• The experience rates assigned by the state(s) where wages were paid
  • The amount of state unemployment taxes paid (both on time and late)

Deadlines and penalties

Form 940 and the FUTA owed are due on January 31 for the previous year. They can be e-filed or mailed in.

Even though it may be tempting to avoid dealing with Form 940, it can become a problem quickly. Failure to accurately pay FUTA taxes on time can result in late fees for your business.

The IRS charges 5% of the total due per month, up to 25%. Continuing to ignore or neglecting to pay this tax can lead to garnishments, levies, liens on property or equipment, and even the loss of your business. Unfortunately, these penalties, late fees, and interest do not go away until the forms are filed and payments are caught up.

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The takeaway

Form 940 can be a lot of work — running through Schedule A, calculating the correct amount, filing the form, and making payments — but rest assured, you can do it (and you kind of have to). Keeping your Form 940s in good standing each year will keep Uncle Sam out of your hair and let you focus on what matters most with your business.

Would you like to learn more about filing business taxes . . . ? Read our Small Business Tax Guide.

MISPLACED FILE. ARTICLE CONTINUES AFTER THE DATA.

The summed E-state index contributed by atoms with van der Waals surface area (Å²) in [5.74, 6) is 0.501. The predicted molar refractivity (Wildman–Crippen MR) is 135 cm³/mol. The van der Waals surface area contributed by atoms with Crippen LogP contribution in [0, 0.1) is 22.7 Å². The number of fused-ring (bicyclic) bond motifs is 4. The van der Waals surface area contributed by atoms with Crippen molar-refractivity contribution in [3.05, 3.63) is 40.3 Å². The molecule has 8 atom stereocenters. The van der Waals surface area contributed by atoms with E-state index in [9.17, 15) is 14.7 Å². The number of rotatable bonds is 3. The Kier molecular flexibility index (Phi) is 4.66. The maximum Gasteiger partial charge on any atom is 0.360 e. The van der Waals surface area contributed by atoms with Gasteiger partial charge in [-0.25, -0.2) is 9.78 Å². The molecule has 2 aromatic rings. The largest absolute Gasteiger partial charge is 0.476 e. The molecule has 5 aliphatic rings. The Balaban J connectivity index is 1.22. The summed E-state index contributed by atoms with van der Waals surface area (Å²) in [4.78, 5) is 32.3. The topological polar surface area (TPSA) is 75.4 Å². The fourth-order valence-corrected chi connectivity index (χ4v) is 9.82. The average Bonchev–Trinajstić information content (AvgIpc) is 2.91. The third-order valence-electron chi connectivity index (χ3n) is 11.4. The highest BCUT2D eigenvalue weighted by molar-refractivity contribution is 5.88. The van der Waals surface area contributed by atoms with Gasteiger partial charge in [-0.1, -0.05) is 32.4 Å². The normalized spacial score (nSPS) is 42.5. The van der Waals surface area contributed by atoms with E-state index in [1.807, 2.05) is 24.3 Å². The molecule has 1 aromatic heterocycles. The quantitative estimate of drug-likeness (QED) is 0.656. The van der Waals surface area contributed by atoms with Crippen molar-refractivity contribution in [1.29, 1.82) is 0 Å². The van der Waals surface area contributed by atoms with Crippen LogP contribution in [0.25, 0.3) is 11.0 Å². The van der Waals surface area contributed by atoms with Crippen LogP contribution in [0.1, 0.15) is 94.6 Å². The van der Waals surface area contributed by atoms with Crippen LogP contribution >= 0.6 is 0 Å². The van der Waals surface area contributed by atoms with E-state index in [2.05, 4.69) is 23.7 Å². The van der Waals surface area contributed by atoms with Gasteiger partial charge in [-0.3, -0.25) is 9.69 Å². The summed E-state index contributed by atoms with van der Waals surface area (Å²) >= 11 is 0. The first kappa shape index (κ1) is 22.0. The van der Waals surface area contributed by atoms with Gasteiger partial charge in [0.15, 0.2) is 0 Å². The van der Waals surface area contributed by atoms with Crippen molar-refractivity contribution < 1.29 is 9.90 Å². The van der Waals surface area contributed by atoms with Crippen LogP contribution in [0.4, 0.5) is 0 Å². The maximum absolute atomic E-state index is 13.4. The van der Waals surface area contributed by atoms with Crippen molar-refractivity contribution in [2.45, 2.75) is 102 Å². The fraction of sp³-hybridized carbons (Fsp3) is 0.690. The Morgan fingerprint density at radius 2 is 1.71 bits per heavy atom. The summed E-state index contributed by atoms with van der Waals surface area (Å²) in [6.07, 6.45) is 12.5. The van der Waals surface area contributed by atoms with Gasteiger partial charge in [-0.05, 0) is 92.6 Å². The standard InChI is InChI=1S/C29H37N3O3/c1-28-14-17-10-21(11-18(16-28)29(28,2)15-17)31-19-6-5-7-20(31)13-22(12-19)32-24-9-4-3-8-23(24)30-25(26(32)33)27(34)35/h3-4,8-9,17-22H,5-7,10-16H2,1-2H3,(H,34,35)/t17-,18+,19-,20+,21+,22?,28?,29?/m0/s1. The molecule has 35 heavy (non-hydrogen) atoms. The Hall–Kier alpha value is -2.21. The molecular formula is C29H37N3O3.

Related reading

Form 940 FAQ

What is Form 940?

Form 940 is an annually required form for most small business owners that calculates the federal unemployment taxes the company owes. Any employer who has paid an employee more than $1,500 or who has hired an employee to work for more than 20 weeks within a calendar year is required to fill out an IRS Form 940. An accountant or tax professional could be helpful in navigating the required information as well as finding deductions, credits and other information.

Who needs to file form 940?

If you are a small business owner who has one or more employees, then you are required to fill out the IRS Form 940 and pay the federal unemployment taxes calculated by this form. These taxes are due annually on January 31 for the previous year.

What is the difference between IRS Form 940 and 941?

IRS Form 940 is a form that calculates the annual federal unemployment tax employers must pay for small-business employees of their company, so it’s not deducted from an employee’s paycheck. IRS Form 941 is a form that calculates how much employers pay in Medicare, Social Security, and federal income tax withholding on a quarterly basis. These taxes are deducted from an employee’s paycheck.

Disclaimer

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Carolynn Duncan
Written by
Carolynn Duncan
Carolynn Duncan is the founder of TenX.org, with a dual background in Entrepreneurship/Venture Capital & International Humanitarian. She has advised hundreds of entrepreneurs and been in CEO / CRO / CFO / VP Sales & Finance roles. A popular speaker and thought leader, Carolynn has been featured in Forbes, The Wall Street Journal, The New York Times, and Entrepreneur.com.